Defendant failed to see Plaintiff's vehicle until he was 20-30 feet away, which did not leave him enough time to avoid a collision. “Whether there is sufficient proof of a breach of duty is generally ‘a question of fact to be decided by the fact-finder, '” and this case is no exception. Lloyd v. Frontera Produce, Ltd., No. WDQ-13-2232, 2014 WL 4825641, at *10 (D. Md. 2014) (quoting Valentine v. On Target, Inc., 353 Md. 544, 550 (Md. 1999)). Though the sun had not yet risen, it is for a finder of fact to determine whether the lighting conditions on the road were such that, had he been exercising ordinary care, Defendant would have seen Plaintiff's vehicle from further than 20-30 feet away. Notably, the parties dispute whether Plaintiff's headlights were on, a material fact that could clarify whether Defendant should have seen the vehicle sooner. Therefore, the Court does not find that “it is clear from the uncontracted evidence in the case that there is no rational ground upon which” a finder of fact could determine that Defendant was not negligent in striking Plaintiff's vehicle. Domeski v. Atl. Refining Co., 202 Md. 562, 566 (Md. 1953).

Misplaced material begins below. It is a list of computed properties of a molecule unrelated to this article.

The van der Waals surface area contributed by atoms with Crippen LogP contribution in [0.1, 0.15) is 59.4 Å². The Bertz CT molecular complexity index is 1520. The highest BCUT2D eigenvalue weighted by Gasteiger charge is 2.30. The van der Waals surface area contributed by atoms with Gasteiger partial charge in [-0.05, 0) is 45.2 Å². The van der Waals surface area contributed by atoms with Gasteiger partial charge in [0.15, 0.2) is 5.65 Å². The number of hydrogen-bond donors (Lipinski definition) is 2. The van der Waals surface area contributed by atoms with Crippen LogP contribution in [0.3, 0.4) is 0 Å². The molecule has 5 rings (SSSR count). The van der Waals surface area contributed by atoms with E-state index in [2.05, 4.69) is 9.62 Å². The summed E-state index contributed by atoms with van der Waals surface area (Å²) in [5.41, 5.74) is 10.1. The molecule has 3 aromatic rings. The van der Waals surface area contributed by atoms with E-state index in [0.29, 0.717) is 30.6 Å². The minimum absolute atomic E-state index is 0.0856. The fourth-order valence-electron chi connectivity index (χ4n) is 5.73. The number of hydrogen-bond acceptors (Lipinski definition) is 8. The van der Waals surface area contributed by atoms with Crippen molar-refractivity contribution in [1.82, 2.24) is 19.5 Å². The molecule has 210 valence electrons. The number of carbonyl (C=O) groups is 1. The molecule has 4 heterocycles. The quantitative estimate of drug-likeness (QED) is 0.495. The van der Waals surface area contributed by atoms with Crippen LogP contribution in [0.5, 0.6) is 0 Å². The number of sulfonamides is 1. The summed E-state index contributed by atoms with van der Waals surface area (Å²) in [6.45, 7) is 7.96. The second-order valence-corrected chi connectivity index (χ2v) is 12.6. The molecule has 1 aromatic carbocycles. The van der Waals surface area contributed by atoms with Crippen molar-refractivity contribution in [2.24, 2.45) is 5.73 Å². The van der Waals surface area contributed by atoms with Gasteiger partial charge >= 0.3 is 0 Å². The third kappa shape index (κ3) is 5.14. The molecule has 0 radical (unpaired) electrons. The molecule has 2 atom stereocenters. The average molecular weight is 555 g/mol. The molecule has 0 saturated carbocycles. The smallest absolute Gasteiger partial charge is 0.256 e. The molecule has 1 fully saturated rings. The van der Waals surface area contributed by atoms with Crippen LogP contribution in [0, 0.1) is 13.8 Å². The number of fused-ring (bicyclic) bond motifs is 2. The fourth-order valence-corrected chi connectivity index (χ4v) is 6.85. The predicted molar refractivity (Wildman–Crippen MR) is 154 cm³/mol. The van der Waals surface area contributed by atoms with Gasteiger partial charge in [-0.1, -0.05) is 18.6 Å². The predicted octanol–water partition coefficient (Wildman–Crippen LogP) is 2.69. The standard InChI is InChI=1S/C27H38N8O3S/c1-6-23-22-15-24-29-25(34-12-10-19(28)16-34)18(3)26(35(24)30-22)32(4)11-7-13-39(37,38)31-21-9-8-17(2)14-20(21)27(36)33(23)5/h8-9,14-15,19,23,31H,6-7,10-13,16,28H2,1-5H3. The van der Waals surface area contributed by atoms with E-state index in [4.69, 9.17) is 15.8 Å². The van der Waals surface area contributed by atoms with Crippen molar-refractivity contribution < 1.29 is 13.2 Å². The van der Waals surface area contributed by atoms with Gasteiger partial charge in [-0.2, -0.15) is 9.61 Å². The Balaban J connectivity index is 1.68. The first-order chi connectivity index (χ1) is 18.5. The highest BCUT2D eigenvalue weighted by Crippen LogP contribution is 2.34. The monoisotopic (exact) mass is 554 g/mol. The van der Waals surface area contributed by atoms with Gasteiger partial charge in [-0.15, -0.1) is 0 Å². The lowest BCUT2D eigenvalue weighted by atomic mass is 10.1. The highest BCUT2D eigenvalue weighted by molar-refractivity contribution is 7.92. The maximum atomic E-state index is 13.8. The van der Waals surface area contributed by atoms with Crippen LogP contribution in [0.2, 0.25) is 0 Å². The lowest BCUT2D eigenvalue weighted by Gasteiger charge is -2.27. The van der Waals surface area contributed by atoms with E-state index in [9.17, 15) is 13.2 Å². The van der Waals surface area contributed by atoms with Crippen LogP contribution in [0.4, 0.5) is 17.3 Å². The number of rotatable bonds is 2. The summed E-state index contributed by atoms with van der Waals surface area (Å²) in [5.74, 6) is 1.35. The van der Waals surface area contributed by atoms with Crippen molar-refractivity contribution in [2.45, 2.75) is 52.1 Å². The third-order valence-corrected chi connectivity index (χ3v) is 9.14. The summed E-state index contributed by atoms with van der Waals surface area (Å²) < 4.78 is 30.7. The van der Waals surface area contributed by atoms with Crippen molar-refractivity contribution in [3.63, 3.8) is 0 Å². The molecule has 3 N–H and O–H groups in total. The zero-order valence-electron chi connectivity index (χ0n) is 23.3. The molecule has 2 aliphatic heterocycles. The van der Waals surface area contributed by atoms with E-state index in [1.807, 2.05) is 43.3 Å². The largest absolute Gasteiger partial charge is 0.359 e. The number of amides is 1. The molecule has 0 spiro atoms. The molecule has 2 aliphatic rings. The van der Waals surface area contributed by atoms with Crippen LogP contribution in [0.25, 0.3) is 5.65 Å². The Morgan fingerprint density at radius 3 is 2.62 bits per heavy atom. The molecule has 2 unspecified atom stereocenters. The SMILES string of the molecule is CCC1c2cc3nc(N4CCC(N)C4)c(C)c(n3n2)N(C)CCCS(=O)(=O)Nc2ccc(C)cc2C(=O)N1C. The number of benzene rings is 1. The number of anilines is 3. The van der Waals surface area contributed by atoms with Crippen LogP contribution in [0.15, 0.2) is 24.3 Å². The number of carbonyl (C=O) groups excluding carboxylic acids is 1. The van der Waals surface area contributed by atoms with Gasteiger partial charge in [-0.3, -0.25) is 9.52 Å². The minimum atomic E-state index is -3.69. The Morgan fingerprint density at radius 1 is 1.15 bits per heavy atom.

Defendant contends that a series of cases support his argument that, as a matter of law, Plaintiff cannot establish the breach of a duty. Defendant rightly notes that “negligence is not presumed from the mere happening of a motor vehicle collision.” Brehm v. Lorenz, 206 Md. 500, 508 (1955); see also Cabrera v. W. Express, Inc., No. SAG-12-cv-0041, 2012 WL 4105684, at *2-3 (D. Md. 2012). But both Brehm and Cabrera discussed car accidents in which there was no evidence whatsoever in support of the plaintiffs' claims of negligence. Here, Defendant's own testimony that he did not see the disabled vehicle until he was 20-30 feet away could lead a reasonable finder of fact to conclude that he did not keep a proper lookout, especially if the finder of fact concludes that the disabled vehicle's headlights were on.